Specify the option --copy-storage-all or --copy-storage-inc in combination with the option --migrate-disks to copy image files or file systems on NVMe devices to the destination host.

      • Disk migration is only possible for writable virtual disks.

        One example of a read-only disk is a virtual DVD. If in doubt, check your domain configuration-XML. If the disk device attribute of a disk element is configured as cdrom, or contains a readonly element, the disk cannot be migrated.

      This example copies the qcow2 image /var/libvirt/images/vdd.qcow2 to the destination host, assuming that vdd is configured as follows:
      <disk type="file" device="disk">
          <driver name="qemu" type="qcow2" io="native" cache="none"/>
          <source file="/var/lib/libvirt/images/vdd.qcow2"/>
          <target dev="vdd" bus="virtio"/>
          <address type="ccw" cssid="0xfe" ssid="0x0" devno="0x0004"/>
      1. Create a qcow2 image on the destination host:
        [root@destination]# qemu-img create -f qcow2 \
        /var/lib/libvirt/images/vdd.qcow2 1G
      2. Issue the virsh migrate command on the source host:
        [root@source]# virsh migrate --live --copy-storage-all --migrate-disks vdd \
        vserv2 qemu+ssh://zhost/system


The virtual server is not destroyed on the source host until it has been completely migrated to the destination host.

In the event of an error during migration, the resources on the destination host are cleaned up and the virtual server continues to run on the source host.


  • This example starts a live migration of the virtual server vserv3 to the destination host zhost. The virtual server will be transient on zhost, that is, after vserv3 is stopped on zhost, its definition will be deleted. After a successful migration, the virtual server will be destroyed on the source host, but still be defined.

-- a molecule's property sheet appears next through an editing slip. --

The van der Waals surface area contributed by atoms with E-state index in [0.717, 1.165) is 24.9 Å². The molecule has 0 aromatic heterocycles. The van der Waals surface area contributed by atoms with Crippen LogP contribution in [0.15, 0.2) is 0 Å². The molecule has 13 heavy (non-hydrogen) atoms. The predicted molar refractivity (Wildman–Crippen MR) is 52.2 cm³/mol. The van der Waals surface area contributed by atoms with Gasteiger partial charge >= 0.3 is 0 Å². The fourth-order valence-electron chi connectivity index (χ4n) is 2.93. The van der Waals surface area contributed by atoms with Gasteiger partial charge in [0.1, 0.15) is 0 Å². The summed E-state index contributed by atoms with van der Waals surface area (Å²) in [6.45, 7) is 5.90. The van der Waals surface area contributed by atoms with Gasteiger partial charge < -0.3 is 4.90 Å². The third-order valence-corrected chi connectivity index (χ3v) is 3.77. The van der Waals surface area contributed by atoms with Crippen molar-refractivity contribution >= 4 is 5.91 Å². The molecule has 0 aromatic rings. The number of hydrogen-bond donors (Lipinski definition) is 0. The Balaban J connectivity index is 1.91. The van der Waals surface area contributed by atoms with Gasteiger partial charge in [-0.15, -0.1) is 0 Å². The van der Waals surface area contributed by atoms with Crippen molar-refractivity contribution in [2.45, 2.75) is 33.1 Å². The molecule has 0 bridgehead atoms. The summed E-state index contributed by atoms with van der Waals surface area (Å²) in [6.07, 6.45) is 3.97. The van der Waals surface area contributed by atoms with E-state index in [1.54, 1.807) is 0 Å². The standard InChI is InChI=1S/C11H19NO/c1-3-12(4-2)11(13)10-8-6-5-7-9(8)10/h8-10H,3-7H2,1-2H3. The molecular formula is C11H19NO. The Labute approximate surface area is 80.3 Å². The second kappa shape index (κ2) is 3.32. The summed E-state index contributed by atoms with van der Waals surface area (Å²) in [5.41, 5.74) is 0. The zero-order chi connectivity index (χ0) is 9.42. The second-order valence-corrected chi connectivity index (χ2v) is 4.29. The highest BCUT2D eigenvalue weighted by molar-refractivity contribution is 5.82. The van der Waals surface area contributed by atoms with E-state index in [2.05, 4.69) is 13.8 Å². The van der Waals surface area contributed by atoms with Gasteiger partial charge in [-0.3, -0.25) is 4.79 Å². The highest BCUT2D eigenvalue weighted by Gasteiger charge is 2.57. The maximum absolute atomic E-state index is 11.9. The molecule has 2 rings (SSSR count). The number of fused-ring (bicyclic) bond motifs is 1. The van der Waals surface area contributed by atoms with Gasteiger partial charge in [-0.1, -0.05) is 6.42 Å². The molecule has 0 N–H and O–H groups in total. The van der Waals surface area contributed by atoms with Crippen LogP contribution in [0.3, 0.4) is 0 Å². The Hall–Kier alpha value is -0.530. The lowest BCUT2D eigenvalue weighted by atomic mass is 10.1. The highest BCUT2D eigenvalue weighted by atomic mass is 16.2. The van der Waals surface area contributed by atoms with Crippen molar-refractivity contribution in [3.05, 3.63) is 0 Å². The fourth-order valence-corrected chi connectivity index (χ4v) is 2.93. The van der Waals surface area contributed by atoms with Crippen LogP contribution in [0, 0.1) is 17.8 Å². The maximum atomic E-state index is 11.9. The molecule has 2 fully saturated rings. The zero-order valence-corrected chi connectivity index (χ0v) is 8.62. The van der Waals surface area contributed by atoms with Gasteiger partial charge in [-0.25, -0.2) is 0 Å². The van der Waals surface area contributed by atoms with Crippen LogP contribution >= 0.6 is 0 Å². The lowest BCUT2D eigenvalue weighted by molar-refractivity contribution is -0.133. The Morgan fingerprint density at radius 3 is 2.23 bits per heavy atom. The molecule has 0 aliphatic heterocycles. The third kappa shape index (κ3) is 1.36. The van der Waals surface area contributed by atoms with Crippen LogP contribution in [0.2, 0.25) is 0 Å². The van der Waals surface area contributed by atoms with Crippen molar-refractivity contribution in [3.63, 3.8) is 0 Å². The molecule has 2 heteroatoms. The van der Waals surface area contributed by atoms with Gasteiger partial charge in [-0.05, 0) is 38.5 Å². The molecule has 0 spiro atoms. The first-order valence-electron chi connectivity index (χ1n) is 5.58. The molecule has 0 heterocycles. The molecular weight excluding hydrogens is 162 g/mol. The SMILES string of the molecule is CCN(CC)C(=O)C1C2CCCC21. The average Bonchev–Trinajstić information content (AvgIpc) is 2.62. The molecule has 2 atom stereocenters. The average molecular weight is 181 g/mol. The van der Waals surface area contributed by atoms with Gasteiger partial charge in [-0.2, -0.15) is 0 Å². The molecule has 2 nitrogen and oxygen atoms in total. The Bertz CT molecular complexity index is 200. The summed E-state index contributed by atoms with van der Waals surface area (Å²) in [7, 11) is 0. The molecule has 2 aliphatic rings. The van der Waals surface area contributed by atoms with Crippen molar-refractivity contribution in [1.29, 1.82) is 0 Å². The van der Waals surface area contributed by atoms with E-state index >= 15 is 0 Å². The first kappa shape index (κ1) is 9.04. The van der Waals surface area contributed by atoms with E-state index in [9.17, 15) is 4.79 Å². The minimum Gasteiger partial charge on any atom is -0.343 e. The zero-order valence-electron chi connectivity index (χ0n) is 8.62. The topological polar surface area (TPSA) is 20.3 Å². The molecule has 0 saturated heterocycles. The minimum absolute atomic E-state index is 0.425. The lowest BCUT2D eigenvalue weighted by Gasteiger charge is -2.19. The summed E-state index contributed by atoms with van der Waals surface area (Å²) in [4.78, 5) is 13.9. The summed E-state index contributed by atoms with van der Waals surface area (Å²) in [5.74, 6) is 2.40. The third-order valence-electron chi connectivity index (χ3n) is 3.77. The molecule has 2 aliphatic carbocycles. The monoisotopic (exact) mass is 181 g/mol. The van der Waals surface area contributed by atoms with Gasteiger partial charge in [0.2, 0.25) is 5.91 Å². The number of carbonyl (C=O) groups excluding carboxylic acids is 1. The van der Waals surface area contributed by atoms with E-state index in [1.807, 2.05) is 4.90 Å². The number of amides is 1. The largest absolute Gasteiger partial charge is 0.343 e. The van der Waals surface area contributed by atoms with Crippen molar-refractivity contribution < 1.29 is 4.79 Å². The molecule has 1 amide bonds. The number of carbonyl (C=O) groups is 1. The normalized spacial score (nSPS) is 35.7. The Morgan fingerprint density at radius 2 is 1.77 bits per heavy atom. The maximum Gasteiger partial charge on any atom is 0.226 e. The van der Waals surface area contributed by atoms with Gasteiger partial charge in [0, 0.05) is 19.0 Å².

If the migration operation is not terminated within three hundred seconds, the virtual server is suspended while the migration continues.
    # virsh migrate --live --auto-converge --timeout 300 vserv3 qemu+ssh://zhost/system
  • This example starts a live migration of vserv3 to the destination host zhost. After a successful migration, vserv3 will be destroyed and undefined on the source host. The virtual server definition will be persistent on the destination host.
    If the migration operation is not terminated within three hundred seconds, the virtual server is suspended while the migration continues.
    # virsh migrate --live --auto-converge --timeout 300 --undefinesource --persistent \
    vserv3 qemu+ssh://zhost/system

What to do next

  • You can verify whether the migration completed successfully by looking for a running status of the virtual server on the destination, for example by using the virsh list command:
    # virsh list
    Id Name                 State
    10 kvm1                running
  • You can cancel an ongoing migration operation by using the virsh domjobabort command:
    # virsh domjobabort <VS>